Have I mentioned my new favourite website, meet-o-matic? It’s described as ‘The World’s Simplest Meeting Scheduler’.
Monthly Archives: May 2006
“Comic book heroine Batwoman is to make a comeback as a “lipstick lesbian” who moonlights as a crime fighter, a DC Comics spokesman has confirmed.” (BBC)
Amnesty to target net repression
“Internet users are being urged to stand up for online freedoms by backing a new campaign launched by human rights group Amnesty International.” (BBC)
“Just try logging on to the BBC News website from an internet cafe in China. You can’t. The same goes for websites for The New York Times, Amnesty International, Human Rights Watch, and a host of others which could hardly be described as pornographic or “dangerous”.
In its quest to control the internet China has sought help from overseas. Some large, US-based computer software companies are believed to have sold Beijing the sophisticated software needed to run its filtering system. Companies like Google and Yahoo! have also been accused of co-operating in China’s internet censorship.” (BBC)
“Some 45 years after an Observer article launched Amnesty, The Observer and Amnesty International have teamed up again to campaign against a new threat to our freedom – internet repression.” (Observer)
Find out more at http://irrepressible.info.
You can add a badge to your site or email with content that is censored somewhere in the world:
This is the most surreal thing I’ve heard all week:
“Hackney Council has threatened to sue sportswear giant Nike for allegedly using their logo without permission.” (BBC)
From the Hackney Council website: “The logo, which appears on public buildings, council vans, staff uniforms and street signs across Hackney, has been used by Nike on t-shirts, vests, trainers and footballs designed to promote Nike’s grassroots football campaign for the World Cup.”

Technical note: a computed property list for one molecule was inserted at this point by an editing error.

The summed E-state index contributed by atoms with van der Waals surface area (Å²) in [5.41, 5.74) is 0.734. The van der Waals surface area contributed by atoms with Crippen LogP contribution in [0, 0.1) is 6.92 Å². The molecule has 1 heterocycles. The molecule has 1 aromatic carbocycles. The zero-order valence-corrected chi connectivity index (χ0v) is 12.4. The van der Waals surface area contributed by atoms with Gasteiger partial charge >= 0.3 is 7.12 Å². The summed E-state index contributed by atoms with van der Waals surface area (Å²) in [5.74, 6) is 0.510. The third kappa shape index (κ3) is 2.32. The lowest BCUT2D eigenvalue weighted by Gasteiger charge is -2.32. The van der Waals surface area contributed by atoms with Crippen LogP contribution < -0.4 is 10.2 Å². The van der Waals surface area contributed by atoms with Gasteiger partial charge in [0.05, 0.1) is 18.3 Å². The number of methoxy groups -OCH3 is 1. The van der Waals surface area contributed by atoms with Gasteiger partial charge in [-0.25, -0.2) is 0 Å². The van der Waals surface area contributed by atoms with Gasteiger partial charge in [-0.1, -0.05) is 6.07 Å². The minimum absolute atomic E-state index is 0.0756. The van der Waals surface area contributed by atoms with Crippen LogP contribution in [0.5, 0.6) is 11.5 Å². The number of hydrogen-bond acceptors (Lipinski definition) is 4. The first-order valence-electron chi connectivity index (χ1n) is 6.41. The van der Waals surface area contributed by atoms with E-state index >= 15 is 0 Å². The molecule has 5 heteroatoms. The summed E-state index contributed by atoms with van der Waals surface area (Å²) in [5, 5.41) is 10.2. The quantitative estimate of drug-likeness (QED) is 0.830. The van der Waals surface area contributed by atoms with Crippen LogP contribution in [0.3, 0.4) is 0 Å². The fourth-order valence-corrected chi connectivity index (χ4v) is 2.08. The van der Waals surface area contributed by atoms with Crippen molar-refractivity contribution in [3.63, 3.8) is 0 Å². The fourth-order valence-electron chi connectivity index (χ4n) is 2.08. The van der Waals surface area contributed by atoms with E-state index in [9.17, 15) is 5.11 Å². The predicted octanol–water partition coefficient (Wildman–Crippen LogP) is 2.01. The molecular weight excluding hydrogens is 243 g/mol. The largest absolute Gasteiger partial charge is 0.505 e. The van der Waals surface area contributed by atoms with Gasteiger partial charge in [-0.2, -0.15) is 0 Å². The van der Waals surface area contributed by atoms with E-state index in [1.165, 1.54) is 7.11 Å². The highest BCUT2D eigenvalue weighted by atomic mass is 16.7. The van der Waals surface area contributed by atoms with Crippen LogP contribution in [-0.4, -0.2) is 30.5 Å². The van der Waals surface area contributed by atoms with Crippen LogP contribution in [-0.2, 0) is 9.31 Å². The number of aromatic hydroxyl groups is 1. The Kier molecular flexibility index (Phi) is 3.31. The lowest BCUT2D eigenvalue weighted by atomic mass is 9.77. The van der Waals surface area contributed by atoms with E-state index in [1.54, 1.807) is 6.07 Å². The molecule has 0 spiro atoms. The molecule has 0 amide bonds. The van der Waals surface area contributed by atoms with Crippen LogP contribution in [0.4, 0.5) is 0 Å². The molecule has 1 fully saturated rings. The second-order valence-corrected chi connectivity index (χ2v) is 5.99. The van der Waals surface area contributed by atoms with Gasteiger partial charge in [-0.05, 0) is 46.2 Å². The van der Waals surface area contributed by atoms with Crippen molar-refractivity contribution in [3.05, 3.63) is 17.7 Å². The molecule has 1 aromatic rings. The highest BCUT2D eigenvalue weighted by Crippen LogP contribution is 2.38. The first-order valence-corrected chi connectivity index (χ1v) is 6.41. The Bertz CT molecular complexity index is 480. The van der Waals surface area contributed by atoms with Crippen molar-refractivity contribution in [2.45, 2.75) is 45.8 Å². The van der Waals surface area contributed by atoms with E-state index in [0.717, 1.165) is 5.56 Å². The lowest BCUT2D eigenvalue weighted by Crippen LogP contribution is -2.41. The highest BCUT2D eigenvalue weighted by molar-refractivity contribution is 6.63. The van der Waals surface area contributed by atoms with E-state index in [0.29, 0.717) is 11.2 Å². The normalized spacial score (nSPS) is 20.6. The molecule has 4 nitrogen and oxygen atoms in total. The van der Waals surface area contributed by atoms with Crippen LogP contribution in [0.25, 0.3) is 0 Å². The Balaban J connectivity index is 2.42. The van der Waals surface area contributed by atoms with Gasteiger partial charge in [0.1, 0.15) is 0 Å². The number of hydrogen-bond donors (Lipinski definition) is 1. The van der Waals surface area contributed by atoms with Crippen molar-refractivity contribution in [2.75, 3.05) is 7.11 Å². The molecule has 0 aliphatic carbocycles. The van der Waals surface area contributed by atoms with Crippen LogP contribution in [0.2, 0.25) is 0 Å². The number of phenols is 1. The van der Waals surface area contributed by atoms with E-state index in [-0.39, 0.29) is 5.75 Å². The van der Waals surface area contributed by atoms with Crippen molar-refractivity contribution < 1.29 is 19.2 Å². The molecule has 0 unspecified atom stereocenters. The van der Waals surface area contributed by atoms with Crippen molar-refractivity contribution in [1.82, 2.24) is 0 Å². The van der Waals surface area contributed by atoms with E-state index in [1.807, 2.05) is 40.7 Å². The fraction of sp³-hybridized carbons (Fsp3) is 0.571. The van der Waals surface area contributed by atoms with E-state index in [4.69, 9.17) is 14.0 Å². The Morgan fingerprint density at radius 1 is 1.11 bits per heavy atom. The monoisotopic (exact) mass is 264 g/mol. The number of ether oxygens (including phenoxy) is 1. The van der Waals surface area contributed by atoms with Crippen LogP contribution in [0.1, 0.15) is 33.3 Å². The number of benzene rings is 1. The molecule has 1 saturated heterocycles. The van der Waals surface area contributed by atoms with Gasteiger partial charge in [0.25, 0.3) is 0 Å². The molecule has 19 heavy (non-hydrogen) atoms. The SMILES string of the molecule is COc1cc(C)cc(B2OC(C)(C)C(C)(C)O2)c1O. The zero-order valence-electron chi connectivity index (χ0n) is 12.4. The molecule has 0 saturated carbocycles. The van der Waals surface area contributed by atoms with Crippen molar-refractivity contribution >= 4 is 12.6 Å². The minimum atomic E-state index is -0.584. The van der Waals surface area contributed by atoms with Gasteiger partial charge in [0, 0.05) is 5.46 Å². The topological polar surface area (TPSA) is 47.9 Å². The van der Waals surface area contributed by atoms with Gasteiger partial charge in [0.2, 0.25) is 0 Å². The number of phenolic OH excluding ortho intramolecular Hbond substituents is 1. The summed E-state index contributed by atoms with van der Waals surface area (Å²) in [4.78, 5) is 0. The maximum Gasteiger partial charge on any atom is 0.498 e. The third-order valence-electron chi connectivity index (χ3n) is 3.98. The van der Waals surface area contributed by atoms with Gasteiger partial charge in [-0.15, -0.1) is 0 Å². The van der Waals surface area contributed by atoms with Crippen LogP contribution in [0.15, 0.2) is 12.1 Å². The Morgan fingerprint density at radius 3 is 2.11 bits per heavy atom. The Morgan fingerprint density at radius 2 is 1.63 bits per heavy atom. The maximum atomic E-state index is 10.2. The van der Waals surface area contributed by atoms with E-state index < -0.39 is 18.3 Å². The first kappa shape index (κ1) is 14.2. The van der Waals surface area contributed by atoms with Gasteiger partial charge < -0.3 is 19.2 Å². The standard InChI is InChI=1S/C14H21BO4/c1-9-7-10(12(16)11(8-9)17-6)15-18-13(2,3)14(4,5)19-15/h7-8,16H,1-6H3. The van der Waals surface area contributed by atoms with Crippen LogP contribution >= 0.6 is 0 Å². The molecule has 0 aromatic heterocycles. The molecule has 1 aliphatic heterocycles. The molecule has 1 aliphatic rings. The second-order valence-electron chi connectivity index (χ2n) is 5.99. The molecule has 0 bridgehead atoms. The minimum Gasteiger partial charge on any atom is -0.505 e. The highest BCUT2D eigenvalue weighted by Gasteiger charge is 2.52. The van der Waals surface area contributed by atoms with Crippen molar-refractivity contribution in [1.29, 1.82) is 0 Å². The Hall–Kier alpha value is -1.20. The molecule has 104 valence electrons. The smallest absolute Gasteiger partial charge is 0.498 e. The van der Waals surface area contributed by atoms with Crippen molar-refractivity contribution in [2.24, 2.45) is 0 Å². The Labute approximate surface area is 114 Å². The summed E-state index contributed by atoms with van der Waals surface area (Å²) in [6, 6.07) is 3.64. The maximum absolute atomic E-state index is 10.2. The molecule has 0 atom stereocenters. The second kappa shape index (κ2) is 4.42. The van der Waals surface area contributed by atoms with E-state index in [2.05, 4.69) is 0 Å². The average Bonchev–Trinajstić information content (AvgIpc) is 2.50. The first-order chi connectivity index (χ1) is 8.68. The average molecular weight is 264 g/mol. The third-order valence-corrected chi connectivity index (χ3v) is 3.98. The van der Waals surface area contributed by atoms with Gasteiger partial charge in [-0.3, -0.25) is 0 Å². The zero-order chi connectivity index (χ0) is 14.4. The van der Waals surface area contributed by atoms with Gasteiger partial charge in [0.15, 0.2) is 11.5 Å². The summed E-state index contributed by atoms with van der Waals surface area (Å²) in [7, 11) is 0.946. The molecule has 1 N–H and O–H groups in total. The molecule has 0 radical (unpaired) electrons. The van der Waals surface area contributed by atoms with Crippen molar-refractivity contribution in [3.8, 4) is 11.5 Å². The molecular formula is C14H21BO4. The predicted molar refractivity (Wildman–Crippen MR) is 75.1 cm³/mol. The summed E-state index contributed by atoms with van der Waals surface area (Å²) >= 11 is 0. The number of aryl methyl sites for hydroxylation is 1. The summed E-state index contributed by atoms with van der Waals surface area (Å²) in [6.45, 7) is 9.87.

And you can see why I like Hackney: the Mayor said: “I also want assurances from Nike that all this kit has been ethically produced.”
Leaving aside the evils of super-casinos, this sounds interesting: “an exhibition in London’s Mark Jason Gallery next week, which will be using “mood influencing” aromas, and other casino-style “mind tricks” to see if art viewers can be turned into art buyers”. (BBC)
I’m in Brussels until Sunday night, and so far it’s been fabulous. Met Dreeny at the station, and we went to a private party at one of the bars in the gay area. There was a military theme, which meant that everyone was equipped with water pistols, and there was a free-form water pistol battle going on most of the night.
I haven’t done much sight-seeing yet but I’ve been so busy and stressed at work that time spent relaxing is just what I need. Dreeny has lots of cool parties and club nights lined up for us over the next few days.
“British Museum Explores Same Sex Desire In Ancient World” at 24 Hour Museum, and if you’re in London you can see a small exhibition on the Warren Cup at the BM. Also on display is “a terracotta lamp featuring a female lovemaking scene”.
And more in the ‘depressing environmental news’ section: “Fish stocks in international waters are being plundered to the point of extinction, a leading conservationist group has said.
Illegal fishing and bottom-trawling in deep waters are to blame, according to a report from WWF.
It says the current system of regional fishing regulation is failing to tackle the problem, with not enough being done to enforce quotas or replenish stocks.” (BBC)
Really depressing pictures of the seabed before and after trawling:
People sometimes ask why I don’t eat fish – this is why.
Extract from ‘Field Notes From a Catastrophe’ by Elizabeth Kolbert in today’s Observer:
“As Britain faces its worst drought in 100 years, engineers in the Netherlands are preparing for a water-logged future. In this extract from her acclaimed book on climate change, Elizabeth Kolbert reports on how changing weather patterns and rising sea levels are threatening the world’s coastlines.”